ONE OF MY CLEVER colleagues has an electrician friend who has helped him run his electricity metre backwards. He's working with a backyard wind turbine and although its power output will hardly justify the cost of its purchase, it's still nice knowing that the initial installation is affecting power used by the house. And it's nicer still getting the news through a reduced electricity bill. Family living in Arizona pointed out how it's possible to get creative solar financing. Because photovoltaic panels are high-priced at the moment, some installers offer innovative ways for homeowners to afford the initial costs of installation. Arizona residents who jump over the cost barrier can discover that they can generate more than half of the electricity they need in their home. Throughout the States, you can often go solar with a company that agrees to install high-quality panels on your roof for no money down. So you let a solar installer put smart cells on your roof and you maintain them until you own them. The panels come with a smart metre that tells the company how much your home has resold to the electricity grid. The installer keeps the revenue generated by the panels and the home owner gets a metre that winds back a few units for the power produced. So basically, your roof is paying for the solar power installation and within 20 years, you own whatever is on your roof again. But right now, there's an enterprising lad in Tipperary who has figured out how to make his electrical metre turn backwards on peak wind days and that's a story that I hope gets repeated throughout energy-hungry Ireland.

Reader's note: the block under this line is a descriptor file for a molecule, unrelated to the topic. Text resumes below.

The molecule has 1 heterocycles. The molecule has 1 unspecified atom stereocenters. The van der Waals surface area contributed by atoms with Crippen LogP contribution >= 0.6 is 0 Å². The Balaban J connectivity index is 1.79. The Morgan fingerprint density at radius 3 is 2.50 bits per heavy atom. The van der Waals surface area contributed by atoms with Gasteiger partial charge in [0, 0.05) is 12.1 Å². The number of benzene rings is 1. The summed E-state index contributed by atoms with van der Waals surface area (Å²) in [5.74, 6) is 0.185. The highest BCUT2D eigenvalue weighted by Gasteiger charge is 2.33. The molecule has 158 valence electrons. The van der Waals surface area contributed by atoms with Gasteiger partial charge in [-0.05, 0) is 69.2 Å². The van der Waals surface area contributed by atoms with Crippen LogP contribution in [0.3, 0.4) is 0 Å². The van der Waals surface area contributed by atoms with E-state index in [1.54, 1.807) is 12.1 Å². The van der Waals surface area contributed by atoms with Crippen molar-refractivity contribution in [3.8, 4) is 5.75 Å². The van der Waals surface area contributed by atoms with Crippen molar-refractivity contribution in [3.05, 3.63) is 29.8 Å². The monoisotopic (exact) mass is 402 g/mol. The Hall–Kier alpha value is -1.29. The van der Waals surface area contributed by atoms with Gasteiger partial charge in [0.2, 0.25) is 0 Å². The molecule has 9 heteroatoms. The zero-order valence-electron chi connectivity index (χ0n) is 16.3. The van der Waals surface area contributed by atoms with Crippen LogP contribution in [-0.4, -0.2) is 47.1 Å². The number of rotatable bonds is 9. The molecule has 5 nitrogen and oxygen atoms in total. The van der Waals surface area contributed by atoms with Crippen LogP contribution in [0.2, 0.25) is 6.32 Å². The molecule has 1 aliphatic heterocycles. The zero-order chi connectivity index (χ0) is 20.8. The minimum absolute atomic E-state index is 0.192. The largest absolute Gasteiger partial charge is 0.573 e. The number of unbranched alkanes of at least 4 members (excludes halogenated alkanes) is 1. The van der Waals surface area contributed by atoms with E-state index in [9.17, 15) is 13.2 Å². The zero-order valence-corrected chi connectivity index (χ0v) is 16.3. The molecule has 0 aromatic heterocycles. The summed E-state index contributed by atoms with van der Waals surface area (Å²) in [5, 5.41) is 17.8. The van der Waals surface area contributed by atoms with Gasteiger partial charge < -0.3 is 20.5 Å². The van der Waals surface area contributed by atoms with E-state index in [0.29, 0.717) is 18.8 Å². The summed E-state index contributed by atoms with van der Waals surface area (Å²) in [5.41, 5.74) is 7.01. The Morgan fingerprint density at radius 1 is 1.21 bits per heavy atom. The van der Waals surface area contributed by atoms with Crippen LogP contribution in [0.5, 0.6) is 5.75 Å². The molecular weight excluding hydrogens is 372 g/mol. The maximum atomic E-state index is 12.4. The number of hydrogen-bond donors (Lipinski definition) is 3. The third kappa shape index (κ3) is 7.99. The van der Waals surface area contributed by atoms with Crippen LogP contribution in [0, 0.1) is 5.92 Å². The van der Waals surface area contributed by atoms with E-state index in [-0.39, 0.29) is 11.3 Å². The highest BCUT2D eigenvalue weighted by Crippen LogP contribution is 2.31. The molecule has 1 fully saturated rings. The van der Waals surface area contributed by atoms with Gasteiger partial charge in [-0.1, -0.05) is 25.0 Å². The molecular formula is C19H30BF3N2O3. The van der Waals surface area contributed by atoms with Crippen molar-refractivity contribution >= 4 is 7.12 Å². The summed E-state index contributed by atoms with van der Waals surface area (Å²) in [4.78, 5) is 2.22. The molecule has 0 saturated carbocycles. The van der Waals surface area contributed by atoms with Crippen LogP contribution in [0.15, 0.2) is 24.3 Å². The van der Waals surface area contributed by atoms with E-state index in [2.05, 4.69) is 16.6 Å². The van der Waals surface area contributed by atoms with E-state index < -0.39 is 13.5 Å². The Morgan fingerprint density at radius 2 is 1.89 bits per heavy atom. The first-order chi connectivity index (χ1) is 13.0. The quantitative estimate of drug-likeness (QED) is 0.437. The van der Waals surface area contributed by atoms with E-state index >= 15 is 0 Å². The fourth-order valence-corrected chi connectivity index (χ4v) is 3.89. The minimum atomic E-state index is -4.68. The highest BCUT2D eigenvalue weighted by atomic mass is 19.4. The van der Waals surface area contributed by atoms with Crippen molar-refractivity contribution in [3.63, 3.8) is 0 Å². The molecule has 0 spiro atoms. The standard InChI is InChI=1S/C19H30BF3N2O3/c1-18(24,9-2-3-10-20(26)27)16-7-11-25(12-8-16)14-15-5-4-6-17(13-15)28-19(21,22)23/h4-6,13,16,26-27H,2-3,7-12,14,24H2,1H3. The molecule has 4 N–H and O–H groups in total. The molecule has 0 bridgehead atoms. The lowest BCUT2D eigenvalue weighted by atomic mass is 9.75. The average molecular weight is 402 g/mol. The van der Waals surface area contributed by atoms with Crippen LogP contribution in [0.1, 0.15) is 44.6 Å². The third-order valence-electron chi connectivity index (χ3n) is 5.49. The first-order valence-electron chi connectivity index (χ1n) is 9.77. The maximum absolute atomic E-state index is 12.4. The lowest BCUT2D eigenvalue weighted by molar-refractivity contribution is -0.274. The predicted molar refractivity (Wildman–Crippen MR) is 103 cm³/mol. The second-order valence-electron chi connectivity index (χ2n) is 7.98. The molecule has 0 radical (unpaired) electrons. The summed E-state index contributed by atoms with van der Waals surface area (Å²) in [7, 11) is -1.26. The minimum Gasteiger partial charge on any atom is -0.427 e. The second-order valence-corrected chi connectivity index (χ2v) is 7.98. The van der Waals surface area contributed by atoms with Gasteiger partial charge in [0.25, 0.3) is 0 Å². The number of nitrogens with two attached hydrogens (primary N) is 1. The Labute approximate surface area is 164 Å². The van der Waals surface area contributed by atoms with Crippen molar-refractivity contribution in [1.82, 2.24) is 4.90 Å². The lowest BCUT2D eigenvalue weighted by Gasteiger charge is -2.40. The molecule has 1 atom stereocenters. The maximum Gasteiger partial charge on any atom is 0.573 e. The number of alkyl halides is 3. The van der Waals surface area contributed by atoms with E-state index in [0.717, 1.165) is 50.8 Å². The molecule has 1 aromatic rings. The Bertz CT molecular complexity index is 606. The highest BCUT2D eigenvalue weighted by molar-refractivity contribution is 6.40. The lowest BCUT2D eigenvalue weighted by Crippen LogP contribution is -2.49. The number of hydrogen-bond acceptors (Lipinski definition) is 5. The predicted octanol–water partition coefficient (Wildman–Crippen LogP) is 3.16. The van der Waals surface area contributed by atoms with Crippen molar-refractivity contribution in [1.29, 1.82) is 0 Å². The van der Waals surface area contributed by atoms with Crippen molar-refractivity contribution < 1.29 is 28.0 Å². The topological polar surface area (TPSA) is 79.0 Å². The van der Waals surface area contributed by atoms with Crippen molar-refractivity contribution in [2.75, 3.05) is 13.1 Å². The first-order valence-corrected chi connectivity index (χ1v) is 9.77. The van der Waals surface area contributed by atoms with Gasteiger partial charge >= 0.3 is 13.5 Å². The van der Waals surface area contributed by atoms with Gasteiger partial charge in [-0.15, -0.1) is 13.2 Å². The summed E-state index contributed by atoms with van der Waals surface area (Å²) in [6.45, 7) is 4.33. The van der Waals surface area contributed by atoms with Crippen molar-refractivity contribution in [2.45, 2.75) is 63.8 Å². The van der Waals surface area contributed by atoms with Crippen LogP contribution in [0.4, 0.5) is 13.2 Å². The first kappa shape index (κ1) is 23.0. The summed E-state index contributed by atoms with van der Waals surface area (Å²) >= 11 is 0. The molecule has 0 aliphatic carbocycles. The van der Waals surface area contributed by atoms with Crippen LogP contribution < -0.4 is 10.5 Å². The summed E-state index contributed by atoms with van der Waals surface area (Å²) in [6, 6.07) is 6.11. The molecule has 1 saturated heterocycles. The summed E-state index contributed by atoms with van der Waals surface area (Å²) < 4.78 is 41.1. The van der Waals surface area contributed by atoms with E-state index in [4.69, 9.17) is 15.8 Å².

Photo from Kevin Kelly.